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Drug addicts need rehabilitation

WHAT shall we do with the hundreds of thousands of drug addicts who have surrendered to the police for fear that they may be killed in the ongoing anti-drugs campaign of the administration? When he Senate Committee on Justice and Human Rights began its inquiry a month ago, Director General Ronald dela Rosa, chief of the Philippine National Police, reported that some 670,000 drug users and pushers had already yielded to authorities, while over 11,000 had been arrested, and nearly 2,000 killed.

The figures have since gone up considerably. The death toll has now exceeded 3,000. President Duterte cited this figure when he said before Filipinos in Hanoi, Vietnam, that he would be “happy to slaughter” three million drug addicts in the Philippines “to save the next generation from perdition.”

The President’s remarks drew world attention at that time because he mentioned Nazi Germany’s Hitler as one who massacred three million Jews in World War II. He has since apologized to the members of the Jewish community in the Philippines, saying he was just citing the three-million figure in relation to the three million drug addicts he believes the Philippines has today.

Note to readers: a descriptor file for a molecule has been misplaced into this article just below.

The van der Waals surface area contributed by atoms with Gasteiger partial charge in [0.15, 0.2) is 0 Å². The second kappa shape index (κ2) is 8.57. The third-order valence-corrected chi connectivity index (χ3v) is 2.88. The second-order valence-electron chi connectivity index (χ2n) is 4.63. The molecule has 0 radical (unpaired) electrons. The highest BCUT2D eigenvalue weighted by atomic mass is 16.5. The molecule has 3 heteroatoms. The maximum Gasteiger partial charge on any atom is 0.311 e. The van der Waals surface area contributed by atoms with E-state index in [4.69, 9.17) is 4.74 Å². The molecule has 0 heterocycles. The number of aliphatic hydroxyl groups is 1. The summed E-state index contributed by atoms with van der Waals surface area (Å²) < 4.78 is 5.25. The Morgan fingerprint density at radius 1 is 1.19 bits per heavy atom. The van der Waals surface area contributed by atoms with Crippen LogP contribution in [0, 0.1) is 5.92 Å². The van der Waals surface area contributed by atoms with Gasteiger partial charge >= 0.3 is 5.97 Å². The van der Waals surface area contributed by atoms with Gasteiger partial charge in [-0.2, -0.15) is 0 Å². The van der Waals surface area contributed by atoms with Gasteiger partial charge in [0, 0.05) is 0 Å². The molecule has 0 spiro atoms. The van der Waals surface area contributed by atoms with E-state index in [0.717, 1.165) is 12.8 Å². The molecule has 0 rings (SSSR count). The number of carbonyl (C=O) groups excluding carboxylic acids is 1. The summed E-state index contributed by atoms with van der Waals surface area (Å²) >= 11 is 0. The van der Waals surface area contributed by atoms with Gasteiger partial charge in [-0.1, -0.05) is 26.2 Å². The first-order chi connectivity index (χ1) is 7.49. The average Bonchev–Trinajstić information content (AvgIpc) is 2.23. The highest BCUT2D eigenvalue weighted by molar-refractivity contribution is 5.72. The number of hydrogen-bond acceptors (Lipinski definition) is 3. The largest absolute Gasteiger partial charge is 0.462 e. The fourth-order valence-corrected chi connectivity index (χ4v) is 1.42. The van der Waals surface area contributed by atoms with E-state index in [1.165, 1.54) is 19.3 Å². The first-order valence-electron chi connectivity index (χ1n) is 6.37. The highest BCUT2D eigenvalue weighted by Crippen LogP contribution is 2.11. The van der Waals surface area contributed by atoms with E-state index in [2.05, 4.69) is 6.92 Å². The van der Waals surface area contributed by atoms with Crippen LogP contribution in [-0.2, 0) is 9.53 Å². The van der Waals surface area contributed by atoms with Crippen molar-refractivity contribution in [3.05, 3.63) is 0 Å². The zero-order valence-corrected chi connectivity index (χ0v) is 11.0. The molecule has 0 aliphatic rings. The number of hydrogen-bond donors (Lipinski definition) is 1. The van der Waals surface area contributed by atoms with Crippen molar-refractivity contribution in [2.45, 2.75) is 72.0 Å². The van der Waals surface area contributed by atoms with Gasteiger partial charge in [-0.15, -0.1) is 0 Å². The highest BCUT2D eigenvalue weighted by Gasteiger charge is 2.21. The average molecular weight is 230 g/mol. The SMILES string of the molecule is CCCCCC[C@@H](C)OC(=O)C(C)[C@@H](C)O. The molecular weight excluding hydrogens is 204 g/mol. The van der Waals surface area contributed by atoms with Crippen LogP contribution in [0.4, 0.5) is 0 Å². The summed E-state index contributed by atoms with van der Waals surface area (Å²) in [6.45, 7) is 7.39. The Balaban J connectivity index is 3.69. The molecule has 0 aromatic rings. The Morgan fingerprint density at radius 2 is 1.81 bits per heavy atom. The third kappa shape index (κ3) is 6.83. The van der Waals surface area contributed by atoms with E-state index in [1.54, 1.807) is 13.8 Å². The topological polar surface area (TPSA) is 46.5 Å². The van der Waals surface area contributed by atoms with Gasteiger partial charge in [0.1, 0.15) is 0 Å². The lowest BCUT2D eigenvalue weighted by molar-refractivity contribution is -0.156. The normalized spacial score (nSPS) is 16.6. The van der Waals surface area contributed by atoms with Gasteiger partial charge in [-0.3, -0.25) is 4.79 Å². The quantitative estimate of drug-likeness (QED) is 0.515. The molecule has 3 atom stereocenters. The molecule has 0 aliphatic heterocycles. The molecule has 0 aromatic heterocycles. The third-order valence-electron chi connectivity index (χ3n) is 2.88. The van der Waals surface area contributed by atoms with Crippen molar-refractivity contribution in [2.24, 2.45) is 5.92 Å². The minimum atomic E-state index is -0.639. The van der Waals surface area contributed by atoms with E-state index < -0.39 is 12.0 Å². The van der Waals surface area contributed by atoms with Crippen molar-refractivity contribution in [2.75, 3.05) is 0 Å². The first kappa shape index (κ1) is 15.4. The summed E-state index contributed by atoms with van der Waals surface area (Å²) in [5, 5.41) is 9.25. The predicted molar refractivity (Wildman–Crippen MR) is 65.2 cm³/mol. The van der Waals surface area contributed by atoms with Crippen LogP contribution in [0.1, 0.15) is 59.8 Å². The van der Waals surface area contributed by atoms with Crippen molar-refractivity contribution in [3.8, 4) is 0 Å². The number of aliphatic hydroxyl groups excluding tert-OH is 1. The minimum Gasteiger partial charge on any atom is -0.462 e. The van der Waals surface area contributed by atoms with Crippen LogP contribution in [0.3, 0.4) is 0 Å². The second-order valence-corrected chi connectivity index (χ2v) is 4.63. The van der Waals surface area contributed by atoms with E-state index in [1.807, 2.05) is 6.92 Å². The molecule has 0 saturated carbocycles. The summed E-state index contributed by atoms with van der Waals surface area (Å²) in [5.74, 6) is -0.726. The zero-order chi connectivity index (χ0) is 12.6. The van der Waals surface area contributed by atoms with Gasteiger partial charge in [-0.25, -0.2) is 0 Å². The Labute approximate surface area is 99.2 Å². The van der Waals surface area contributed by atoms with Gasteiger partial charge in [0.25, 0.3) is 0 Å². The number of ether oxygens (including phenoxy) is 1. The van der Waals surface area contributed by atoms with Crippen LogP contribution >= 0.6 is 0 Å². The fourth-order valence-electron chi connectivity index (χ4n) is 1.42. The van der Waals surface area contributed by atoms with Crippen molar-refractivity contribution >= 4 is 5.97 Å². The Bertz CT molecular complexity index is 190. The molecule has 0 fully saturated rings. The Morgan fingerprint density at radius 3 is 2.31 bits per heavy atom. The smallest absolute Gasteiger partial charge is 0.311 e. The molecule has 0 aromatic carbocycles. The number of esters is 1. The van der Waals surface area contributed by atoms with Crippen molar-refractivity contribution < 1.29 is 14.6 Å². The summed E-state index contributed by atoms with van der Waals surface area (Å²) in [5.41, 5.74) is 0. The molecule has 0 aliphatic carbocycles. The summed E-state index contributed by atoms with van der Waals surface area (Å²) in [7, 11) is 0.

What should concern us is what we must now do with these addicts. Their addiction is a problem to them; they cannot give it up by themselves. They need rehabilitation help. Drug addiction has such a disruptive effect on the brain and on behavior that only medication-assisted treatment can lead to recovery.

Today there are only about 60 government rehabilitation centers in the Philippines, with monthly fees ranging from P5,000 to P10,000. Privately owned centers charge more – P10,000 to P100,000 a month. Multiply these costs by the number of addicts we now have and the result is in the billions of pesos.

A bill has been filed in the Senate by Sen. Vicente Sotto to accredit new rehabilitation centers and make drug addicts beneficiaries of the Philippine Health Insurance Corp. Philhealth President Alex Padilla in turn cited the big problem of funding. If there are 1.7 million drug dependents, he said, P30,000 is needed for each of them.

Last week, a survey was conducted by the Social Weather Stations (SWS) on the people’s opinions on a variety of subjects afer 100 days of the Duterte administration. In the survey, 84 percent said they were “satisfied,” with his campaign on drugs. At the same time, however, 71 percent of the respondents said it was “very important” that drug suspects be caught alive.

This reflects Filipinos’ concern for life, even that of a drug addict or pusher. If there are indeed three million addicts in the country today, leaving them to fend for themselves and perhaps die from their addiction would not be welcomed by most of the Filipino people. A rehabilitation program is a must and the government should try its best to have one, with help from civic, religious, and other community organizations.